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 The Theatreguide.London Review

Almeida Theatre           Autumn 2005

David Mamet's newest play is an only partially successful attempt at a farce.

Though his previous plays have made it clear that Mamet has a wicked sense of humour, he is not a natural farceur, and for too much of the play you can see him working too hard at trying to make things funny.

He - and Lindsay Posner's production - eventually get there, and the last half of the play is as wildly funny as you could want. But, despite the brevity of the whole thing (barely ninety minutes, even with interval) you may find the getting-there a bit of a slog.

The play opens in a courtroom, with a judge whose hay fever medicine is making him groggy and inclined to stray from the case at hand to ruminations on a peace conference in town, while the defendant does his best not to answer the questions of the increasingly frustrated prosecutor.

A second scene finds the Jewish defendant and his church-going Republican lawyer at loggerheads, and a slip of the tongue and mental censor by one soon has them trading ethnic and religious insults with escalating vehemence, vulgarity and inventiveness.

Need I remind you that Mamet is the poet laureate of masculine obscenities? By this point in the play we've already heard all the standard four-letter words in familiar and imaginative permutations, so now he explores the shocking, comic and - yes - liberating power of Political Incorrectness.

We watch, first in shock and then in fascination, as the opportunity to speak the unspeakable energises the two men and raises the scene to a height of obscene comedy.

O. K. If just hearing the standard offensive anti-Semitic words or offensive comments about paedophile priests is going to upset you, don't see the play.

But something else is going on here the progressive and uninhibited elevation of this verbal violence to absurd extremes, so that it becomes the linguistic equivalent of a pie in the face. And it is almost worth the price of admission just to see Mamet and the actors pull it off.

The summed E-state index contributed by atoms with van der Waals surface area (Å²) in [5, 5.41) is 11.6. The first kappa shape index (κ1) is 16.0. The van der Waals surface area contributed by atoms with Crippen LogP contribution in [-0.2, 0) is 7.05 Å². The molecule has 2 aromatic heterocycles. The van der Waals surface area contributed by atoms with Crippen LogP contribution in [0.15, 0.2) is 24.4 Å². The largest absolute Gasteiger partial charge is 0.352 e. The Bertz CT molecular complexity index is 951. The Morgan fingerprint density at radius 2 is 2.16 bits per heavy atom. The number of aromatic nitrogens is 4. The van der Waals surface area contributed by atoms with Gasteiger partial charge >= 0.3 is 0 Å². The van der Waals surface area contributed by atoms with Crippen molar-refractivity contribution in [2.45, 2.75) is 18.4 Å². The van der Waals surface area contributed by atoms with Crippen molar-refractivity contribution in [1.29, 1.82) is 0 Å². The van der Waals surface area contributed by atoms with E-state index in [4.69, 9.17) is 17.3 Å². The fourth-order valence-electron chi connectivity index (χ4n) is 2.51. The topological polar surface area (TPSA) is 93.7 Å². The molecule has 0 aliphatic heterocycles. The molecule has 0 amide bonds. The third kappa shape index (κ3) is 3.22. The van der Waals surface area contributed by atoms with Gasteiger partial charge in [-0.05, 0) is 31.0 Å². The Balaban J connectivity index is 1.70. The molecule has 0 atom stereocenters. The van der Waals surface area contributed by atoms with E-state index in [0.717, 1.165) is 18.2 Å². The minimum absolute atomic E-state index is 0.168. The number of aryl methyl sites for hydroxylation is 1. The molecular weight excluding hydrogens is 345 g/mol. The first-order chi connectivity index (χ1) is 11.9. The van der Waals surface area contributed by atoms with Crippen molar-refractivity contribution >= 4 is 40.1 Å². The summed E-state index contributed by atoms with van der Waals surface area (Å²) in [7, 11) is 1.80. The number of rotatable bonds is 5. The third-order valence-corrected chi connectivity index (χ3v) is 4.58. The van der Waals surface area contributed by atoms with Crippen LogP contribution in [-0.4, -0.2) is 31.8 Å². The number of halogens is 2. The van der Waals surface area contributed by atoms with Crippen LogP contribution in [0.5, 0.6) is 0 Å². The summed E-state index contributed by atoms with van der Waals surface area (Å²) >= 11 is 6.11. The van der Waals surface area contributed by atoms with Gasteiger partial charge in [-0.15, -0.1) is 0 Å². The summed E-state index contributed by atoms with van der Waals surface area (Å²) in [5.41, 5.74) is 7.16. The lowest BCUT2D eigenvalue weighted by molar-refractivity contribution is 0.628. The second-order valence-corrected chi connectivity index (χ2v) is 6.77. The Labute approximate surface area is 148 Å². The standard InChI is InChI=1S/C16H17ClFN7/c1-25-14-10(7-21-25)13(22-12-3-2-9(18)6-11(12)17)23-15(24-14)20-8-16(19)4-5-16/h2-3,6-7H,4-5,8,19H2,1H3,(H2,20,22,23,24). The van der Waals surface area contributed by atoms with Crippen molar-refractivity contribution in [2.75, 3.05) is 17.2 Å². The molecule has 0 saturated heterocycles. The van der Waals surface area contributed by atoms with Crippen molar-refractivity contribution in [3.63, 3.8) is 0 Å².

After a weak third scene used just to introduce a couple of gay characters, we're back in the courtroom for the farcical finale.

The judge's new medication now makes him manic, so he can't keep his mind on any topic for more than a few seconds. The defendant has come up with a plan for world peace. The gay couple are squabbling. Somehow Shakespeare becomes a topic of conversation.

And with a half-dozen things going on at once, we again get the linguistic equivalent of farce, of people running in and out of doors or hiding under beds, of Groucho talking faster than anyone else can think. And it is very funny.

With a cast made up of excellent actors who are no more instinctively farceurs than Mamet is, we are also too aware through too much of the play of them trying to be funny.

Only John Mahoney as the Judge equally out of it whether zonked or speeding has the comic flair to make it look easy, though Nigel Lindsay and Colin Stinton bring infectious energy to the scene of traded insults.


Gerald Berkowitz

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